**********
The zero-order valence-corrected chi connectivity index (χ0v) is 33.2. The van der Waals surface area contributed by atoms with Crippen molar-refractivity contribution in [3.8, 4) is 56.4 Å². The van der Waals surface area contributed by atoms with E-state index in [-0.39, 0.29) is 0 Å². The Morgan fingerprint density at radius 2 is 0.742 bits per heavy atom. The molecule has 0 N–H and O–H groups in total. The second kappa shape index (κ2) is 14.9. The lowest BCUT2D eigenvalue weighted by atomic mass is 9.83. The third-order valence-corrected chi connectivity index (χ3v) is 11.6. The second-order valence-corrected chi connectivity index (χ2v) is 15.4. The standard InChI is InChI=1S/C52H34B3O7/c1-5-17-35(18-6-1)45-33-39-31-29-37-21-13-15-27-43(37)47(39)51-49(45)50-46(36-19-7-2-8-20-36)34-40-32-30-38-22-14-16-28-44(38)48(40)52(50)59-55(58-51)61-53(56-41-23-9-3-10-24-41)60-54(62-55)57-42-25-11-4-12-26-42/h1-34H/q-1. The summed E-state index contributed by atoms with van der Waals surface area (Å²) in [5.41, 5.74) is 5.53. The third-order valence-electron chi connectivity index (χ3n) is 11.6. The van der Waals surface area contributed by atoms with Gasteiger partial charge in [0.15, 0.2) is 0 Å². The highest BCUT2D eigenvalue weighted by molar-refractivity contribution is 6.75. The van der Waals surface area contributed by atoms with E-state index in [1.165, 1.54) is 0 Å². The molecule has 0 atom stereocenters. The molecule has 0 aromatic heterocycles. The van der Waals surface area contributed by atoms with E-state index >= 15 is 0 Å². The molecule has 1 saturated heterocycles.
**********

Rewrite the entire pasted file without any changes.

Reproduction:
The zero-order valence-corrected chi connectivity index (χ0v) is 33.2. The van der Waals surface area contributed by atoms with Crippen molar-refractivity contribution in [3.8, 4) is 56.4 Å². The van der Waals surface area contributed by atoms with E-state index in [-0.39, 0.29) is 0 Å². The Morgan fingerprint density at radius 2 is 0.742 bits per heavy atom. The molecule has 0 N–H and O–H groups in total. The second kappa shape index (κ2) is 14.9. The lowest BCUT2D eigenvalue weighted by atomic mass is 9.83. The third-order valence-corrected chi connectivity index (χ3v) is 11.6. The second-order valence-corrected chi connectivity index (χ2v) is 15.4. The standard InChI is InChI=1S/C52H34B3O7/c1-5-17-35(18-6-1)45-33-39-31-29-37-21-13-15-27-43(37)47(39)51-49(45)50-46(36-19-7-2-8-20-36)34-40-32-30-38-22-14-16-28-44(38)48(40)52(50)59-55(58-51)61-53(56-41-23-9-3-10-24-41)60-54(62-55)57-42-25-11-4-12-26-42/h1-34H/q-1. The summed E-state index contributed by atoms with van der Waals surface area (Å²) in [5.41, 5.74) is 5.53. The third-order valence-electron chi connectivity index (χ3n) is 11.6. The van der Waals surface area contributed by atoms with Gasteiger partial charge in [0.15, 0.2) is 0 Å². The highest BCUT2D eigenvalue weighted by molar-refractivity contribution is 6.75. The van der Waals surface area contributed by atoms with E-state index in [1.165, 1.54) is 0 Å². The molecule has 0 atom stereocenters. The molecule has 0 aromatic heterocycles. The van der Waals surface area contributed by atoms with E-state index >= 15 is 0 Å². The molecule has 1 saturated heterocycles.